The first car I ever owned (though far from the first I drove) was a mid-Eighties vintage silver Toyota Tercel hatchback with a red interior that I inherited from my grandmother. I was perpetually broke in those days and never gave that car any kind of care. New tire when one blew out, a new muffler when I had to get one, the rare oil change when I had a little cash. That was it.

But that baby took me everywhere in SoCal (nobody walks in LA), through rush hour jams and shots down the coast to San Diego, and a number of straight through drives from Pasadena to the central Willammette valley in Oregon any number of times.

It finally gave up the ghost after almost 11 years of neglect and hard use. I was sitting at a drive-up ATM cashing my paycheck, when a cloud of steam came pouring out from under the hood. I was able to limp home with the heater going full blast. Towed it to the mechanic, but one of the heads had warped. $1,000 to fix, so I sold it to the mechanic for $150 and bought what turned out to be a POS Olds (I think, it might have been a Pontiac) that was built in South Korea and apparently the model had a terrible reputation. When I moved to Germany after a year and a half or so, I literally couldn't sell it to anyone, not even for parts. I wound up signing it over to an acquaintance for nothing.

But the way that Toyota put up with anything is one of the reasons I prefer them to this day.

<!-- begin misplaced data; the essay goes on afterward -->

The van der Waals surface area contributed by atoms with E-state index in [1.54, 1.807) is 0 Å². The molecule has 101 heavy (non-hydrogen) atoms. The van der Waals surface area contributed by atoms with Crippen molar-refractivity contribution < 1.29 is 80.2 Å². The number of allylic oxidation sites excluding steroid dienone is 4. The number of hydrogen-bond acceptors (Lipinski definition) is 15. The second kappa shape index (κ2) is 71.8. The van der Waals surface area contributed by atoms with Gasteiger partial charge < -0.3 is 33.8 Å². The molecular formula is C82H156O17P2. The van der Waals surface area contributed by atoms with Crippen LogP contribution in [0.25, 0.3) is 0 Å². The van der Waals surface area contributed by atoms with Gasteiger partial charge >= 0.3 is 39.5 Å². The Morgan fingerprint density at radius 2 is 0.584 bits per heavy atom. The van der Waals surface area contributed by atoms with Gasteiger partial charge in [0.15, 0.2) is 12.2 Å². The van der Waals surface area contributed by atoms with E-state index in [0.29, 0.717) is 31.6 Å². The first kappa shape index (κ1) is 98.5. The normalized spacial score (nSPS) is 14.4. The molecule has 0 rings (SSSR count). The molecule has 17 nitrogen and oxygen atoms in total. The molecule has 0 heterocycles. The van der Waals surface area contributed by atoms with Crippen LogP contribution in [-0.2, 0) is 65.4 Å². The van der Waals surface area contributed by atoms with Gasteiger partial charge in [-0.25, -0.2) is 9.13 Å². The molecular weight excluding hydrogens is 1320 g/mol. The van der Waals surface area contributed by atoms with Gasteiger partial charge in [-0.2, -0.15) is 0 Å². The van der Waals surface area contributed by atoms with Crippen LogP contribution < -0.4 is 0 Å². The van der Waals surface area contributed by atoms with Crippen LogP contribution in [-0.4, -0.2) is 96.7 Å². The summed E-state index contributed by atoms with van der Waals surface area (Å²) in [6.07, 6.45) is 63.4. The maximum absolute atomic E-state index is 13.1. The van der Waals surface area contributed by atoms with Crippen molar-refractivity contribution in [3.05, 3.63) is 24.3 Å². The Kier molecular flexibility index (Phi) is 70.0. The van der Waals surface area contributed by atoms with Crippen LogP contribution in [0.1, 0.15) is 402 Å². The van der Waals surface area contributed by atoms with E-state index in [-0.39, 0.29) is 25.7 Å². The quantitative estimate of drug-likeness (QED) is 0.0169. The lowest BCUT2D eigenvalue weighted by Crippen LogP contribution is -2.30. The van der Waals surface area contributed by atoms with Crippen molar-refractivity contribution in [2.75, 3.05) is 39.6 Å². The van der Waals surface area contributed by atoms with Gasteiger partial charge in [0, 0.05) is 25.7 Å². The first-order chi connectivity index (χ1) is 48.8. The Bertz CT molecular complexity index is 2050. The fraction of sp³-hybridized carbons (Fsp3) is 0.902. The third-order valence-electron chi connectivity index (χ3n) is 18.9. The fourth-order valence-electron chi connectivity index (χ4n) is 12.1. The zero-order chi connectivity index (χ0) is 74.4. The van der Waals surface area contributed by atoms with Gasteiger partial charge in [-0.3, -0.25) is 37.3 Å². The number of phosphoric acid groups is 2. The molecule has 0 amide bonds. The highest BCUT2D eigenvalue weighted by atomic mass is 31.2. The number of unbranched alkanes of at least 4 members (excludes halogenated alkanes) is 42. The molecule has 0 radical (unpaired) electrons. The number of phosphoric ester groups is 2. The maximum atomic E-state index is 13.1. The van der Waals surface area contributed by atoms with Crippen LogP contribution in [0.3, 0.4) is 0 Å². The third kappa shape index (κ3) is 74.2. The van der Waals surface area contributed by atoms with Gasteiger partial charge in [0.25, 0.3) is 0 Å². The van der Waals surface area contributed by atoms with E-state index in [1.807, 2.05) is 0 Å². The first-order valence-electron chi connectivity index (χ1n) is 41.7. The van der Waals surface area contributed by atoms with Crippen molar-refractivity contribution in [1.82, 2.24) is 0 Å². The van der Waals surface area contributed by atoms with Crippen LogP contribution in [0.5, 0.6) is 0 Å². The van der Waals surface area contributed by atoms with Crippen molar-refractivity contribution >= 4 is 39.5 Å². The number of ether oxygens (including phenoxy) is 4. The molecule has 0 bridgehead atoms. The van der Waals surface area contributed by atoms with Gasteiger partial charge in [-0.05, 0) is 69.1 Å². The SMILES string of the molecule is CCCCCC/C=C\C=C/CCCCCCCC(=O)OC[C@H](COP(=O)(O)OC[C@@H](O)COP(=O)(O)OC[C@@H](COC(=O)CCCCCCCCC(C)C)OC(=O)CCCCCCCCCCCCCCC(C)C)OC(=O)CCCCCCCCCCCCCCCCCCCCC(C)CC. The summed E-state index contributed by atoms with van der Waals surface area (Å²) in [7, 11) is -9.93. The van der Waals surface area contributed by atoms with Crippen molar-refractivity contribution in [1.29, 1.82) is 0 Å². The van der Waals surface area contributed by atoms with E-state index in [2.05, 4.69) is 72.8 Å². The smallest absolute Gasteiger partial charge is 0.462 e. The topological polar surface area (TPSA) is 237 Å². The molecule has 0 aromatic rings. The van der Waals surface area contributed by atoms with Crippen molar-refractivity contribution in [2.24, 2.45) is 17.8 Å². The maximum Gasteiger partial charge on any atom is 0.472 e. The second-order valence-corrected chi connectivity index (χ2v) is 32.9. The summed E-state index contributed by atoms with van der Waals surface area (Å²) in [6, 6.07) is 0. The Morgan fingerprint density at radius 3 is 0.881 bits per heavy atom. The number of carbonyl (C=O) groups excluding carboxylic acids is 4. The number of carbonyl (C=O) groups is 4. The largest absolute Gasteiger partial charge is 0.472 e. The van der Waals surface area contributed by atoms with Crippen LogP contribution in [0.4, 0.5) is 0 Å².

Thumper said...

My first was a '67 Mustang, handed down from my grandfather. I drove it for a little over a year; my sister's car broke down and could not be repaired, so it was "suggested" that I let her use mine until she could afford another car of her own.

After she trashed it--there were maggots breeding under the back seat--she sold it for $700. the hubcaps were worth more than that. I'm still ticked about that...

2fs said...

1973 Chevy Impala, some sort of green color that had been very faded indeed. (This was around 1979, I think.) Rear bumper nearly falling off; it had been in an accident, which is why it cost only $300 or so.) It came with a sticker above that rear bumper made of that sparkly reflective rainbow stuff that, in a very '70s font, informed all and sundry that this vehicle was a "CHEVY" (in case folks weren't already aware. Side note: that sort of thing mystifies me, in that anyone who cares would know already, and anyone who wouldn't know what kind of car it is would be unlikely to care...). It proved unremovable by mortal hands, so I covered it up with a series of hardware-store purchased stick-on letters (the slanty kind) spelling out MILLENNIUM FALCON.